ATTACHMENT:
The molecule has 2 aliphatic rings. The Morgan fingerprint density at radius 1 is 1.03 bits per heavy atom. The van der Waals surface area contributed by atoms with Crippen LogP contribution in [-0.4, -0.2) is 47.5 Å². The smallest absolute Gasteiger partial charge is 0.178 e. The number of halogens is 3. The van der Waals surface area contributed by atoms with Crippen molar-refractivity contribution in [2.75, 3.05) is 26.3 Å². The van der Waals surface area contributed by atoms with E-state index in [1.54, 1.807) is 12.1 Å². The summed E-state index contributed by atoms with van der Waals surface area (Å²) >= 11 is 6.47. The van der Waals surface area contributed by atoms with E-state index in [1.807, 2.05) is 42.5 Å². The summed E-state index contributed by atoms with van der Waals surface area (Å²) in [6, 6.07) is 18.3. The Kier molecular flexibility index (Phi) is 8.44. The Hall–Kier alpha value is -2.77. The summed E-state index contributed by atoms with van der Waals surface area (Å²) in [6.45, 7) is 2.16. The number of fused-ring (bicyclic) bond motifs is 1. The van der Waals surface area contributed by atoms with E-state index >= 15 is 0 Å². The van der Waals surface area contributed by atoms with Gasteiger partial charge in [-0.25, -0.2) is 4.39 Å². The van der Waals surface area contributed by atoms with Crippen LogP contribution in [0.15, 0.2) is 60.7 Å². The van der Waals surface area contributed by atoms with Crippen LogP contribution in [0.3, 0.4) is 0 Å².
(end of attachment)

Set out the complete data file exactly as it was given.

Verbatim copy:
The molecule has 2 aliphatic rings. The Morgan fingerprint density at radius 1 is 1.03 bits per heavy atom. The van der Waals surface area contributed by atoms with Crippen LogP contribution in [-0.4, -0.2) is 47.5 Å². The smallest absolute Gasteiger partial charge is 0.178 e. The number of halogens is 3. The van der Waals surface area contributed by atoms with Crippen molar-refractivity contribution in [2.75, 3.05) is 26.3 Å². The van der Waals surface area contributed by atoms with E-state index in [1.54, 1.807) is 12.1 Å². The summed E-state index contributed by atoms with van der Waals surface area (Å²) >= 11 is 6.47. The van der Waals surface area contributed by atoms with E-state index in [1.807, 2.05) is 42.5 Å². The summed E-state index contributed by atoms with van der Waals surface area (Å²) in [6, 6.07) is 18.3. The Kier molecular flexibility index (Phi) is 8.44. The Hall–Kier alpha value is -2.77. The summed E-state index contributed by atoms with van der Waals surface area (Å²) in [6.45, 7) is 2.16. The number of fused-ring (bicyclic) bond motifs is 1. The van der Waals surface area contributed by atoms with E-state index >= 15 is 0 Å². The van der Waals surface area contributed by atoms with Gasteiger partial charge in [-0.25, -0.2) is 4.39 Å². The van der Waals surface area contributed by atoms with Crippen LogP contribution in [0.15, 0.2) is 60.7 Å². The van der Waals surface area contributed by atoms with Crippen LogP contribution in [0.3, 0.4) is 0 Å².